Qatar Energy has entered into an agreement with Total Energy for North Field East

Qatar Energy has entered into an agreement with Total Energy for North Field East

QatarEnergy has signed a partnership agreement with TotalEnergies for the Northfield East expansion of the world’s largest liquefied natural gas (LNG) project, and more partners will be announced in the near future.

The Gulf state is partnering with international energy companies in the first and largest phase of the nearly $ 30 billion expansion of the Northfield project.

Saad al-Kabi, chairman of Qatar Energy and also Qatar’s Minister of State for Energy, said the selection process for the partners was finalized and subsequent signatures could be announced next week.

He also said that the share capital of any company will not be more than Total Energy. Patrick Poyne, chief executive of France-based Total Energy, said the company would own 25 per cent of the train – or liquefaction and purification facility – at the project.

The North Field expansion plan includes six LNG vehicles that will increase Qatar’s liquefaction capacity from 77 million tons per year (mtpa) to 126 mtpa by 2027.

Oil companies have bid for four North Field East expansion trains, the other two being part of the second phase of North Field South.

Al-Kabi said Qatar has a unified approach, where all four trains are considered one unit. TotalEnergies has a 25 per cent stake in a virtual train, giving it 6.25 per cent of the total four trains.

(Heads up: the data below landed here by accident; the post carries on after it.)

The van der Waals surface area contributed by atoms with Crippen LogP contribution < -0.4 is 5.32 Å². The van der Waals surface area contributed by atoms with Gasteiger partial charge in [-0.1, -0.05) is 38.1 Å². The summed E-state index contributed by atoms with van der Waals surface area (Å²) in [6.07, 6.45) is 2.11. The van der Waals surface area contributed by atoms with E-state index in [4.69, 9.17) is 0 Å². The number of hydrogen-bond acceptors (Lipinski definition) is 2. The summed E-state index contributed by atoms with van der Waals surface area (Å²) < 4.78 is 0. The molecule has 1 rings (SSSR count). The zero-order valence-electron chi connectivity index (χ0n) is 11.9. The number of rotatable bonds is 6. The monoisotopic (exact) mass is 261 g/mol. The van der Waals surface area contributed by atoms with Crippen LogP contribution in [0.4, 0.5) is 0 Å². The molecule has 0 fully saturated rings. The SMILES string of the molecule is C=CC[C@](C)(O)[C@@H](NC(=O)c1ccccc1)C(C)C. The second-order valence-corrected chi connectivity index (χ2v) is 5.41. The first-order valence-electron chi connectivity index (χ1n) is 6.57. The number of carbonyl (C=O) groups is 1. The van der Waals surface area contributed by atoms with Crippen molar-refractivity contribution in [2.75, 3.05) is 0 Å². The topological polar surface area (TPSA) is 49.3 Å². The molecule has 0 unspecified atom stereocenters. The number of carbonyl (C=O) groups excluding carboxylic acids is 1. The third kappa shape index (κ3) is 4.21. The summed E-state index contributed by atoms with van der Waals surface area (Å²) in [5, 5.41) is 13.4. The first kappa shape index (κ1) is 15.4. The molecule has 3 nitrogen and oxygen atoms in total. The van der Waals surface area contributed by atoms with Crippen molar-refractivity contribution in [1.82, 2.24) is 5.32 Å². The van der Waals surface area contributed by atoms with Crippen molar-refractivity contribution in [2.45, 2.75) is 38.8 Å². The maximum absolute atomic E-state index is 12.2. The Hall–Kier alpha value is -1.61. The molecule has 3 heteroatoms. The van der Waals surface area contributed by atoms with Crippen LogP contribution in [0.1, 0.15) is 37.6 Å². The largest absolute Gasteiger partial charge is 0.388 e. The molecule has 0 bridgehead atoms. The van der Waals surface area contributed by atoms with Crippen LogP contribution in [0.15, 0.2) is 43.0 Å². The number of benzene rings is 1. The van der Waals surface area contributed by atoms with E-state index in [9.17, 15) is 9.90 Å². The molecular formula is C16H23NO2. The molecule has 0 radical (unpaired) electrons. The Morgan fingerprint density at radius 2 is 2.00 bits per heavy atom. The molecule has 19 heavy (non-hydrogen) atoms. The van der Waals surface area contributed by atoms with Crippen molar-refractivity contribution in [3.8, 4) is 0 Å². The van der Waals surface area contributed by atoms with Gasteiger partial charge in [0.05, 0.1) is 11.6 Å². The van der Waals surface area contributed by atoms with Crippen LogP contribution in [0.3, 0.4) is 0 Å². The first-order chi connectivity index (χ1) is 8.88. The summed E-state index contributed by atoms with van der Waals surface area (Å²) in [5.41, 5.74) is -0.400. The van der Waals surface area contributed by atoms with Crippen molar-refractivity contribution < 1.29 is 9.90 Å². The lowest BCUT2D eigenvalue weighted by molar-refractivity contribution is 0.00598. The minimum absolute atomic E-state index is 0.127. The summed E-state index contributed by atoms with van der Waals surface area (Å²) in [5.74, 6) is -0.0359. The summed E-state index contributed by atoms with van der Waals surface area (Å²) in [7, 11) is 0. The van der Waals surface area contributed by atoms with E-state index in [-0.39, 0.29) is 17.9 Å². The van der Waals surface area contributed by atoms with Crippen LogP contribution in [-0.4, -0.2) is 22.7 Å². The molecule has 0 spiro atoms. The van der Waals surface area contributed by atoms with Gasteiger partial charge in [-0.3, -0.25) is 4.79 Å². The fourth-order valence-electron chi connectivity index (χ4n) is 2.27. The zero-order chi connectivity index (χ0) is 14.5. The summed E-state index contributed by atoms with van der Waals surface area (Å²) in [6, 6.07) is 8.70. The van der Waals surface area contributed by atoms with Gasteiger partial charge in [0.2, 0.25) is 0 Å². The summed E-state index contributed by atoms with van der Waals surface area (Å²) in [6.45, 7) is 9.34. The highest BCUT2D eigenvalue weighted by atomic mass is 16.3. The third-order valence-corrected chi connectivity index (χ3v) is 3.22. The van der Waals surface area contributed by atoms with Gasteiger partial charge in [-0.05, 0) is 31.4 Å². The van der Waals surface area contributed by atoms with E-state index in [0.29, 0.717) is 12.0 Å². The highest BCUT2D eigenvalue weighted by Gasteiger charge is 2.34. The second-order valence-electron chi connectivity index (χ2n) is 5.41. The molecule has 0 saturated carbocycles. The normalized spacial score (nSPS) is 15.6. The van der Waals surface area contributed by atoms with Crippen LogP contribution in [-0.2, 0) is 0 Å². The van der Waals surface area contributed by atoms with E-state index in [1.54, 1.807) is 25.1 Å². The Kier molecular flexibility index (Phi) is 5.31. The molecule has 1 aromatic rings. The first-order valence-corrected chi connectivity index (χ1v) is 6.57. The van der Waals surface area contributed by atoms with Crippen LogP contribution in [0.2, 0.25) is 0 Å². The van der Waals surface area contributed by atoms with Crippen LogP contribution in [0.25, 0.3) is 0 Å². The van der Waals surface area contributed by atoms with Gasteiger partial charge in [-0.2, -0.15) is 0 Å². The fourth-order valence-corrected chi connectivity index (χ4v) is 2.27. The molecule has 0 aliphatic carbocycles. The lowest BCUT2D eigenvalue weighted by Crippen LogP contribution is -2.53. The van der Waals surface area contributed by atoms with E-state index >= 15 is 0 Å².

“We have announced that we will no longer invest in any new projects in Russia, so it is important for us to sign this project in Qatar,” Poya said.

LNG to travel to Asia and Europe
Al-Kabi said that once the investment is complete, Asian buyers are expected to create half the market for the project and buyers from the rest of Europe.

The project will enhance Qatar’s position as the world’s top LNG exporter and help guarantee a long-term gas supply to Europe as the continent seeks alternatives to Russian currents.

Leading oil and gas producers are keen to participate in the project, but Qatar’s strategy is to raise the bar on what is expected from potential partners.

Qatar Energy has been waiting nearly five years to sign the partnership agreement, emphasizing that it has sufficient capital to self-finance the project.

Total, Exxon, Shell, Eni and Chevron have given QatarEnergy the opportunity to invest in their prize assets abroad.

The move has helped Qatar Energy become a major international player, with partnerships in petrochemical facilities and oil blocks around the world, from South Africa to Suriname.

Sneha Mali

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